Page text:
"Cold Leap on Global Warming" - "Canada ratified the Kyoto Protocol on climate change this week, an act of bold intention that will allow the United States to witness close up the real sacrifices that average North Americans would face in reducing the use of fossil fuels, and thus greenhouse-gas emissions." (The Christian Science Monitor)

"There's more at stake than Kyoto" - "Now that Canada has ratified the Kyoto Protocol, the real fights begin. Not only will private industry contend with the federal government, Ottawa must also brace itself for major battles with provincial governments. In opposing ratification, provincial spokesmen have denied the federal government's right to carry into law the widely sweeping obligations that Canada must accept under the deal." (Globe and Mail)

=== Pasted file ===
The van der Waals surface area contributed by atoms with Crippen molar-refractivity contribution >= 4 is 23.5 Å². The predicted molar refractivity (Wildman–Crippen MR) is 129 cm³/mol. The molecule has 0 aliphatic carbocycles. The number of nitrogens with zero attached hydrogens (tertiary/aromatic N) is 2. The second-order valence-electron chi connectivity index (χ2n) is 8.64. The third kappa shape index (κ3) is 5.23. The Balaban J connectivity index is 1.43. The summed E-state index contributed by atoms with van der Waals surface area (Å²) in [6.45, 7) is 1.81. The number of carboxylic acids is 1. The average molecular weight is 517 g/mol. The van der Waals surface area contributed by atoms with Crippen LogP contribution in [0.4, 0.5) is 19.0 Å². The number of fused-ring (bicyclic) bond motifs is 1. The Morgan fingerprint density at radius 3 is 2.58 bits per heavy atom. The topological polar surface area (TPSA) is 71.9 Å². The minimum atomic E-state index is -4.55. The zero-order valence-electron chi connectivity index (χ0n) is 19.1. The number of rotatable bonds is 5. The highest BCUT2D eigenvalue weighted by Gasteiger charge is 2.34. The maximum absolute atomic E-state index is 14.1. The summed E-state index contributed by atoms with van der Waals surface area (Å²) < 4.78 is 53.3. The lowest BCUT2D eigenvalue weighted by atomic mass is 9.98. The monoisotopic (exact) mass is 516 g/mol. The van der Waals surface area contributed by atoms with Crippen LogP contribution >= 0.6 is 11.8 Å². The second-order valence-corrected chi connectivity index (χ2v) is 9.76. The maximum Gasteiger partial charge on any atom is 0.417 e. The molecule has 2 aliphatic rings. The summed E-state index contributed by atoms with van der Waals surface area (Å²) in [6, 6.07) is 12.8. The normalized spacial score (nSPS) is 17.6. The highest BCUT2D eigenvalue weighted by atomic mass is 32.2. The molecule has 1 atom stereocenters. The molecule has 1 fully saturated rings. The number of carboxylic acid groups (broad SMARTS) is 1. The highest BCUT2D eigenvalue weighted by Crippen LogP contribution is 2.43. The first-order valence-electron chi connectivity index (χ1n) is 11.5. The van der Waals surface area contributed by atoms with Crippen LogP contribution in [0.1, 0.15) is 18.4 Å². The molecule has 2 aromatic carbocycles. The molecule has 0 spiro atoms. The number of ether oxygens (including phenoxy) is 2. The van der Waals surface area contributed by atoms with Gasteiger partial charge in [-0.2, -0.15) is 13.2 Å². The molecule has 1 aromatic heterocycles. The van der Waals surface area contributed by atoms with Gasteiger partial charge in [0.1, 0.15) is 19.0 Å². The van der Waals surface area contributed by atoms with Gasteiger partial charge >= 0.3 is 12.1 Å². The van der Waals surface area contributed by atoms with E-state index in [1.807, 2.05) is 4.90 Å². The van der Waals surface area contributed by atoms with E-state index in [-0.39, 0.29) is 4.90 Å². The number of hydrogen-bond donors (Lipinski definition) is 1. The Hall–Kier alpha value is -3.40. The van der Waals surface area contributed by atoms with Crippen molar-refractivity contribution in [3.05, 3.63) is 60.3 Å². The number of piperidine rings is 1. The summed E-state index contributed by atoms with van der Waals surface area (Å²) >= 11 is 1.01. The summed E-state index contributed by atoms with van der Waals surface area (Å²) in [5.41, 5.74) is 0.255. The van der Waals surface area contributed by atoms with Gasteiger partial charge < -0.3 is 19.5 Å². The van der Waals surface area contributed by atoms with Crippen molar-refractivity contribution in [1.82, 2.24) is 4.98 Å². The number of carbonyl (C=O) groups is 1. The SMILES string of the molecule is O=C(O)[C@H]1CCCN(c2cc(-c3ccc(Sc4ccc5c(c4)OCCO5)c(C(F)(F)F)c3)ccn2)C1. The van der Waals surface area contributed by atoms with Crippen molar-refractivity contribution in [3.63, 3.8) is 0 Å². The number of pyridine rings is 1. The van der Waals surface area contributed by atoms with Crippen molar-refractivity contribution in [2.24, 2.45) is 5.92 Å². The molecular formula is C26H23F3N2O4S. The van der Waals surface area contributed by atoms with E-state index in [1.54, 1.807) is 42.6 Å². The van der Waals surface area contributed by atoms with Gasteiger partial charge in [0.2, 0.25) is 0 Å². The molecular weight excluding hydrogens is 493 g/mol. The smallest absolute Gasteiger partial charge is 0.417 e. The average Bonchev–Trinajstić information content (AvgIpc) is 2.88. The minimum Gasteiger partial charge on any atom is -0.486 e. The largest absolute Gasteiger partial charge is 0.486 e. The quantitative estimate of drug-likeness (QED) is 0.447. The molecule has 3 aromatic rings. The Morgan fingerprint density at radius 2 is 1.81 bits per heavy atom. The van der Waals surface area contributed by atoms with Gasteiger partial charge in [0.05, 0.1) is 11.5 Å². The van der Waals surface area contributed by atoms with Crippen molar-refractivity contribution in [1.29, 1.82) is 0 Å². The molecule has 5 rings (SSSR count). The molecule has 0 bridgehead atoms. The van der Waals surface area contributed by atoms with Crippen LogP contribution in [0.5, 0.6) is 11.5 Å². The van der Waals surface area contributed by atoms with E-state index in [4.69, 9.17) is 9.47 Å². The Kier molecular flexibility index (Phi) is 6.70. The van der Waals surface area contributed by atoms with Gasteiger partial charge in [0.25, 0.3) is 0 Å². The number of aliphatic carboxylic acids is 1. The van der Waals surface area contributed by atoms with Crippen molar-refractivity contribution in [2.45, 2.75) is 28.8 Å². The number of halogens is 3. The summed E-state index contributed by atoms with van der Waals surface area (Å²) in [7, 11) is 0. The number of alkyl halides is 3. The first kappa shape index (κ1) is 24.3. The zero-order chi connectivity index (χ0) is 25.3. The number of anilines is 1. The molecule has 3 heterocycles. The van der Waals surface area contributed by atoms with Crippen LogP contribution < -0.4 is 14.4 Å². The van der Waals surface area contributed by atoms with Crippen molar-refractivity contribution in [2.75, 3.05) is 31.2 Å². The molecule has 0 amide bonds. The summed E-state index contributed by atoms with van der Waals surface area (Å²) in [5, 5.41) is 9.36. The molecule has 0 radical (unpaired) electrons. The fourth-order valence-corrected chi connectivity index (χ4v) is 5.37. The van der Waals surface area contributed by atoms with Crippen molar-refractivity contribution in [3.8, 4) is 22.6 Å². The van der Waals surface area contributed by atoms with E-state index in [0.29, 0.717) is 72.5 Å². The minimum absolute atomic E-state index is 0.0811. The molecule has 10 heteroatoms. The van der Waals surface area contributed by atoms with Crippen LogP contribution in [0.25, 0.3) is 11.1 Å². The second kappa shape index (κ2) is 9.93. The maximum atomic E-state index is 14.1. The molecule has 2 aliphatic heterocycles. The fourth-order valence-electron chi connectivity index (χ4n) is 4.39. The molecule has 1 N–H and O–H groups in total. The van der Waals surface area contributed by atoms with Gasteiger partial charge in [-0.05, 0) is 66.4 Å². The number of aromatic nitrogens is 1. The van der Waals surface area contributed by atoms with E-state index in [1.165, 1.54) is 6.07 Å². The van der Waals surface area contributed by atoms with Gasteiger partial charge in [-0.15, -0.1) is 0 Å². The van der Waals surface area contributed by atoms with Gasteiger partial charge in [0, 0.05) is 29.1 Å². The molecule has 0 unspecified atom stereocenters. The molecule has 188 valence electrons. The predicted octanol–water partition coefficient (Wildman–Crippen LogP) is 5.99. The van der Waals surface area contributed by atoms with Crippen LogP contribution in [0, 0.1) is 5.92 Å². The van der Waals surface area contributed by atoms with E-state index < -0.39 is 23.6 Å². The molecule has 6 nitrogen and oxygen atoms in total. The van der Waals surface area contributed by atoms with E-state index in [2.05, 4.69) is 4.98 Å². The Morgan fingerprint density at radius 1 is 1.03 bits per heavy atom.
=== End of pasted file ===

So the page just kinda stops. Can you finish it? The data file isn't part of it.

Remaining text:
"EU welcomes Canada's ratification of Kyoto treaty; Urges Russia to follow suit" - "BRUSSELS, Belgium - The European Union on Tuesday welcomed Canada's ratification of the Kyoto accord on global warming and urged Russia to follow suit so the 1997 United Nations accord can take effect." (AP)

"India to pressure Russia to ratify Kyoto Protocol" - "CHENNAI Dec. 17. The Union Environment Minister, T.R. Baalu, has said that India, in association with like-minded countries, would pressure Russia for an early ratification of the Kyoto Protocol, a 1997 treaty that mandates a sharp reduction of green house gases (GHGs) by developed nations." (The Hindu)

"Agricultural science helping farmers reduce greenhouse gas" - "With greenhouse gas reduction increasingly on the public agenda, Agriculture and Agri-Food Canada researchers say agricultural science may be part of the solution." (Agriculture and Agri-Food Canada)